‘He made a choice’: Wrangell mechanic sentenced for grooming teen girl

Dusty Cowan
Dusty Cowan is fingerprinted after his sentencing hearing on Monday. (Sage Smiley/KSTK)

Editor’s note: The following story contains references to crimes of a sexual nature carried out against a minor. It may be distressing or inappropriate for some readers and listeners.  

Wrangell mechanic Dusty Cowan has been sentenced to seven years in prison for two felony sex crimes against a minor, who was 14 years old at the time.

In late June, Wrangell’s sole auto shop announced it was closing its doors for good after Cowan, 41, was found guilty of two felony sexual offenses at a three-day trial held in Ketchikan.

The jury found Cowan guilty of online enticement of a minor and sending explicit materials to a minor — in this case, a photo of his genitals. Both crimes are felonies. 

Cowan, who was 37 at the time, sent the sexual messages to a 14-year-old girl over a period of about a month in fall of 2018.

Superior Court Judge Jude Pate explained the online enticement charge at a Monday sentencing hearing. 

“The jury found that the state had proven beyond a reasonable doubt that Mr. Cowan was over 18 years of age, that he knowingly used a computer to communicate with another person, that other person was a child under the age of 16, and the defendant Mr. Cowan did so with a deliberate intent to entice, elicit or encourage the child to engage in sexual penetration, masturbation, or lewd exhibition to the child’s genitals,” Pate said. “Basically, what it describes is a grooming process.”

State prosecutor Bailey Woolfstead said the girl, Trinity Thedford – who asked to be referred to by name, rather than initials – had a close relationship with Cowan’s family, was best friends with one of his daughters, stayed at their home for weeks at a time during the summer, and saw Cowan as a father figure.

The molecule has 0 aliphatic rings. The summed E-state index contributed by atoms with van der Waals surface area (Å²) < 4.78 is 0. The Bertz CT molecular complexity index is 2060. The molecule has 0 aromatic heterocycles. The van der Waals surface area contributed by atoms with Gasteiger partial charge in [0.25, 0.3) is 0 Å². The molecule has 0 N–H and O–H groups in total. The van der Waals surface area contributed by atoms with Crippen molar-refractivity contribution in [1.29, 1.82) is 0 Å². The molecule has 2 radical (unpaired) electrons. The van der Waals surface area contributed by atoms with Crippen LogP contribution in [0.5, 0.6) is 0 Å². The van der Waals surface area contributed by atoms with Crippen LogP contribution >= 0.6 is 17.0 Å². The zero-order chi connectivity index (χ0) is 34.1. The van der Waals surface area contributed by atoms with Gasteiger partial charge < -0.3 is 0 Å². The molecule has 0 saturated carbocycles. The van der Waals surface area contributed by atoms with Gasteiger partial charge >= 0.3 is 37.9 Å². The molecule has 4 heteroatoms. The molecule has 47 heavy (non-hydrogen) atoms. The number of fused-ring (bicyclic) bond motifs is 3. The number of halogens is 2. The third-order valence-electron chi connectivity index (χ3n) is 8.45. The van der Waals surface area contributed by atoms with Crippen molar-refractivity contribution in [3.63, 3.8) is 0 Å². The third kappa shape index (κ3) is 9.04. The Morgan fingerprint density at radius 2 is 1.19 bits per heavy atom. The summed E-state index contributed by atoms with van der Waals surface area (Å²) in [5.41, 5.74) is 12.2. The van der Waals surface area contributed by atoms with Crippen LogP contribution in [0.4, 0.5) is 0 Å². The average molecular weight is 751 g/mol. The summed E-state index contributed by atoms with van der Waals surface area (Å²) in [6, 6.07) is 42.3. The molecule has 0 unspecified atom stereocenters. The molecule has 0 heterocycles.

“This wasn’t stranger danger, this wasn’t ‘To Catch A Predator,’” Woolfstead said. “The person who sexualized Trinity – the person who asked her for photos of her vagina, the person who sent her photos of his penis – is someone who she asked to be the father on her birth certificate, a person she went to for guidance in her life, a person she went to for comfort, telling him that her life was hard, only to have him respond and say: ‘The only one who’s supposed to be hard here is me.’”

She continued: “[He] asked her for incredibly sensitive photos, engaged in simultaneous two-way video communication showing himself masturbating, and sending her pictures of his penis.”

Defense attorney Michael Heiser argued that Cowan accidentally sent photos of his genitals to the girl, calling the sexual felonies a quote “drastic mistake.” But the prosecution pushed back.

“Dusty Cowan didn’t make a mistake, he made a choice,” Woolfstead said, “And he made that choice over and over again. He made that choice to take a child who was his own daughter’s best friend, who literally in the text messages is sending photos of herself with his own daughter, and sexualize her and groom her and use her for the purpose that he wanted to use her for.”

According to testimony given by Thedford during the trial, Cowan told her to regularly delete messages.

“So,” Woolfstead concluded, “This idea that he accidentally sent this photo of his penis is a flaccid excuse.”

Trinity Thedford is 18 now, and made a statement to the court at the sentencing hearing. She said she chose to be identified because she doesn’t want to feel like a victim any more.

“It hurts to say,” Thedford said, sitting in Woolford’s seat to address the judge, “But I hate seeing everyone so mad at me for something I didn’t do. The only reason why I’m here is because I would never want my daughter to go through this – my baby is only one. I just don’t understand how someone can do that when they’re a parent. I didn’t have a dad. My mom was a single mom.”

Honey Lewis, Thedford’s mother, was also given time to speak to the judge. 

“She was a child at the time, a child that was supposed to be able to look up to a father figure to be able to raise her and teach her right or wrong,” Lewis said, “Not for me to find this and see how much my daughter changed.”

“You’re not going to have to pick up the pieces and tell her that she can still trust people,” she continued, “that she doesn’t have to hate people for what they’ve done to her.”